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James Branch Cabell

Geburtstag: 14. April 1879
Todesdatum: 5. Mai 1958

James Branch Cabell war ein amerikanischer Autor phantastischer Romane. Eine zentrale Stellung nimmt dabei der in dem fiktiven, im Süden Frankreichs lokalisierten Land von Poictesme angesiedelte Romanzyklus Biography of the Life of Manuel ein . Wikipedia

Zitate James Branch Cabell

„The optimist proclaims that we live in the best of all possible worlds; and the pessimist fears this is true. So I elect for neither label.“

—  James Branch Cabell

Coth, in Book Four : Coth at Porutsa, Ch. XXVI : The Realist in Defeat
Quelle: The Silver Stallion (1926)
Kontext: Yet creeds mean very little... The optimist proclaims that we live in the best of all possible worlds; and the pessimist fears this is true. So I elect for neither label.

„It is necessary that I climb very high because of my love for you, and upon the heights there is silence.“

—  James Branch Cabell

"Auctorial Induction"
The Certain Hour (1916)
Kontext: It spurred me to such action as I took, — but it has robbed me of sugared eloquence, it has left me chary of speech. It is necessary that I climb very high because of my love for you, and upon the heights there is silence.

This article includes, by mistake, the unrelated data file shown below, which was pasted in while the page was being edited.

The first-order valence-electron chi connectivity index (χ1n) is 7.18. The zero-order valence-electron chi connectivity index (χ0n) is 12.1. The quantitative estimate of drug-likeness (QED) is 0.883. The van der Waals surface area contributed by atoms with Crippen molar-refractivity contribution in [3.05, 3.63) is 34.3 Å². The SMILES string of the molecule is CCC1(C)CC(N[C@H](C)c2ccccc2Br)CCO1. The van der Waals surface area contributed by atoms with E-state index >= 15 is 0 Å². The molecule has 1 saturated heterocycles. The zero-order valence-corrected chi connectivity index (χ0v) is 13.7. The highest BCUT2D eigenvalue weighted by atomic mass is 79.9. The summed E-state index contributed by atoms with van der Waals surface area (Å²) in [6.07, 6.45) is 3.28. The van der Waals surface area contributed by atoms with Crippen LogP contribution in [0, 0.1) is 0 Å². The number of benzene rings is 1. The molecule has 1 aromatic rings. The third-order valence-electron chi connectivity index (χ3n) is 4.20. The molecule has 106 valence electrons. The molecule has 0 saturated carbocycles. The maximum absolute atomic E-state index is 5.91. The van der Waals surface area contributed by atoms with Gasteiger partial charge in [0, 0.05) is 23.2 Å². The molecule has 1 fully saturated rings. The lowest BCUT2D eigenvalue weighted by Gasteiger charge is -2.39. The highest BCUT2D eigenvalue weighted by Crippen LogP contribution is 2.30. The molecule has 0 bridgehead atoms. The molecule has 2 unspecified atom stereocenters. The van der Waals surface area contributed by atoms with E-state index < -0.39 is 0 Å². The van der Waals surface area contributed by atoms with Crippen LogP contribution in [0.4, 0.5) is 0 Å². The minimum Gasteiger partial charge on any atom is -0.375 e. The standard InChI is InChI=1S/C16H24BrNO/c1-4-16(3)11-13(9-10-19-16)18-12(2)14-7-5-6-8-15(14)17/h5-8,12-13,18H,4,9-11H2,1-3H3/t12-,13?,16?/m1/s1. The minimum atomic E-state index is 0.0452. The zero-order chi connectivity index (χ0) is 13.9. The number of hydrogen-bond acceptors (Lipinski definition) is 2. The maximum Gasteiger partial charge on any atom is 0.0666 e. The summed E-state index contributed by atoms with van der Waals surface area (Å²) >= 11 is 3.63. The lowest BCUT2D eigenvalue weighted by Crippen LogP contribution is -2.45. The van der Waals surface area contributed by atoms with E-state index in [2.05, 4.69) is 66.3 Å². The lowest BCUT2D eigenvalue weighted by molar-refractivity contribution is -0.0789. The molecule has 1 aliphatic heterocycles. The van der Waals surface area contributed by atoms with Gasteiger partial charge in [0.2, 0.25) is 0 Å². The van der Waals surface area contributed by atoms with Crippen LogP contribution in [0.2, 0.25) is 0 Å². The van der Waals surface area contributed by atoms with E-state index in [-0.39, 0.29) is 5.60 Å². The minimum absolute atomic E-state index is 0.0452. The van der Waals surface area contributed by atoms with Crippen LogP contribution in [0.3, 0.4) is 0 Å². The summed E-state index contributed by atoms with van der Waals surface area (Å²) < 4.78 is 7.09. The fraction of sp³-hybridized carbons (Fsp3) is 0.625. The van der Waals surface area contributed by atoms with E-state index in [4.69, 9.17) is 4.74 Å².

„The little silver effigies which his postulants fashion and adore are well enough: but Kalki is a horse of another color.“

—  James Branch Cabell

Horvendille, in Book Six : In the Sylan's House, Ch. XXXIX : One Warden Left Uncircumvented
The Silver Stallion (1926)
Kontext: Is it not a pity, Guivric, that this Kalki will not come in our day, and that we shall never behold his complete glory? I cry a lament for that Kalki who will someday bring back to their appointed places high faith and very ardent loves and hatreds; and who will see to it that human passions are in never so poor a way to find expressions in adequate speech and action. Ohé, I cry a loud lament for Kalki! The little silver effigies which his postulants fashion and adore are well enough: but Kalki is a horse of another color.

„If we assiduously cultivate our powers of exaggeration, perhaps we, too, shall obtain the Paradise of Liars.“

—  James Branch Cabell

"On Telling the Truth" in William and Mary College Monthly (November 1897), VII, p. 53-55
Kontext: If we assiduously cultivate our powers of exaggeration, perhaps we, too, shall obtain the Paradise of Liars. And there Raphael shall paint for us scores and scores of his manifestly impossible pictures … and Shakespeare will lie to us of fabulous islands far past 'the still-vex'd Bermoothes,' and bring us fresh tales from the coast of Bohemia. For no one will speak the truth there, and we shall all be perfectly happy.

„You must permit that I begin it in my own way, with what may to you at first seem dream-stuff.“

—  James Branch Cabell, buch The Cream of the Jest

"Richard Fentnor Harroby" in Ch. 1 : Pallation of the Gambit
The Cream of the Jest (1917)